(This story originally ran on T&D World)
Federal and state energy agencies should be more collaborative and strategic in their decisions to help the United States avoid serious stumbles during the energy transition, the CEO of infrastructure services provider Quanta Services Inc. told investors on June 1.
Speaking at a conference hosted by research firm Bernstein, Quanta President and CEO Earl ‘Duke’ Austin Jr. said he’d like to see a broad long-term plan that helps utilities make the shift from today’s energy system to a carbon-free environment in which electric vehicles are a major consumer of power. A shortfall of such long-term thinking, he said, is the biggest bottleneck facing the sector.
“Federal policy and state policy [are] disconnected a bit from the standpoint of how we’re pushing incentives for builds,” Austin said. “There needs to be a more collaborative environment [for] everything from permitting down to funding.”
With utilities and other companies planning to spend hundreds of billions of dollars to expand and strengthen their networks—PG&E Corp., a Quanta customer, last week sketched out a plan that would have invest an average of $13 billion annually from 2028 to 2032 in California—rate payers across the country are being asked to fund a wide range of projects. But Austin said companies and regulators can do a better job communicating how rate payers’ money translates into improvements.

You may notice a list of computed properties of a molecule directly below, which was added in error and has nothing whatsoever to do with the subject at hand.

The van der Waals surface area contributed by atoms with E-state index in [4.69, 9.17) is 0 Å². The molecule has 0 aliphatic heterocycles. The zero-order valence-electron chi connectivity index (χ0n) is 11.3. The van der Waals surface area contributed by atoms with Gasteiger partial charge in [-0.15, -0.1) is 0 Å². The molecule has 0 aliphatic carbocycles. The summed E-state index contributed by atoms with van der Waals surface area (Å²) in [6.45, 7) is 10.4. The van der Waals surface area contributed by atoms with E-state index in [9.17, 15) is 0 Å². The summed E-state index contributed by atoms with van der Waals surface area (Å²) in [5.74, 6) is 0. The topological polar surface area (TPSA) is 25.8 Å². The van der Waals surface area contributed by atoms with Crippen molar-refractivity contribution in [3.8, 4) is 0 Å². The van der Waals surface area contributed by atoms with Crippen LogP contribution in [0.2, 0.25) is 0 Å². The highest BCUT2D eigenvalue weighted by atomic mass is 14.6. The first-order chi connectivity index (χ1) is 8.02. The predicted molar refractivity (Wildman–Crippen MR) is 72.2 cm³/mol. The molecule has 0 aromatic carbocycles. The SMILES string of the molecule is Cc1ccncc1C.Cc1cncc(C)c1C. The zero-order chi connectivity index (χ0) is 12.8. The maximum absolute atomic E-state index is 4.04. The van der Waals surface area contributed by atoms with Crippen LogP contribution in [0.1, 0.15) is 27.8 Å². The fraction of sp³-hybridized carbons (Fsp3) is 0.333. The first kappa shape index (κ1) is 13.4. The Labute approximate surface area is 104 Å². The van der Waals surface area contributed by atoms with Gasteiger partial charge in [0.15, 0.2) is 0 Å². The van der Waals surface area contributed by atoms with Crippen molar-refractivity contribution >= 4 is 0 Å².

“The regulator is going to be concerned about what does [a large capital spending plan] do to the bill -- that day, that year -- instead of looking at this more in a long-term nature,” he said. “I think those hangups will be out there and you’ll see some political strife on that.”
Quanta, which in late 2021 acquired Blattner Holding Co., stands to be a big beneficiary of energy and other infrastructure investments for years to come: Austin and CFO Derrick Jensen last year said organic growth alone stood to add $9 billion to the company’s top line by 2027 and Austin on June 1 said his team has the chance to grow profits per share at more than 15% per year in the near future. But he also noted that strains are already showing in the grid’s ability to handle the mass adoption of EVs, pointing to several days last year when some drivers were asked not to charge their cars.
Parts of the infrastructure equipment supply chain also still need to improve, Austin added, although he’s optimistic that will happen in the coming year. But poles and transformers remain a problem, with wait times still regularly reaching two years. (See also: ‘No Easy Answers: Transformer Supply Crisis Deepens’ from February.)
“It’s not terrible but it’s still an issue,” Austin said. “If you’re a smaller utility or smaller developer trying to build, it’s very difficult.”